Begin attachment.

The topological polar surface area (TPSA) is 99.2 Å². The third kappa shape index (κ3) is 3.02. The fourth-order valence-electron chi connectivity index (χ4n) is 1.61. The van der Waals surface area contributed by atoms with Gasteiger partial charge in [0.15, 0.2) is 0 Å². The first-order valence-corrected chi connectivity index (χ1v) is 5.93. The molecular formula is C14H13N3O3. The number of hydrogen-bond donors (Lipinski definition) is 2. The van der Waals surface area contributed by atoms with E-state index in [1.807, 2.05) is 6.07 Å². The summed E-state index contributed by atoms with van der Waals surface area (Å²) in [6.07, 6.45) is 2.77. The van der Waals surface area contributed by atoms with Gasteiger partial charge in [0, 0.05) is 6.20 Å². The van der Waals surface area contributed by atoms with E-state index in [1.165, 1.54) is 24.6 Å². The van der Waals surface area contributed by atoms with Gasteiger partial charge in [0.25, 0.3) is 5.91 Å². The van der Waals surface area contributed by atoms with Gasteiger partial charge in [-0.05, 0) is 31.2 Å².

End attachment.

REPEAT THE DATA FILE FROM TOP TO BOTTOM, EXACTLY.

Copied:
The topological polar surface area (TPSA) is 99.2 Å². The third kappa shape index (κ3) is 3.02. The fourth-order valence-electron chi connectivity index (χ4n) is 1.61. The van der Waals surface area contributed by atoms with Gasteiger partial charge in [0.15, 0.2) is 0 Å². The first-order valence-corrected chi connectivity index (χ1v) is 5.93. The molecular formula is C14H13N3O3. The number of hydrogen-bond donors (Lipinski definition) is 2. The van der Waals surface area contributed by atoms with E-state index in [1.807, 2.05) is 6.07 Å². The summed E-state index contributed by atoms with van der Waals surface area (Å²) in [6.07, 6.45) is 2.77. The van der Waals surface area contributed by atoms with Gasteiger partial charge in [0, 0.05) is 6.20 Å². The van der Waals surface area contributed by atoms with E-state index in [1.165, 1.54) is 24.6 Å². The van der Waals surface area contributed by atoms with Gasteiger partial charge in [0.25, 0.3) is 5.91 Å². The van der Waals surface area contributed by atoms with Gasteiger partial charge in [-0.05, 0) is 31.2 Å².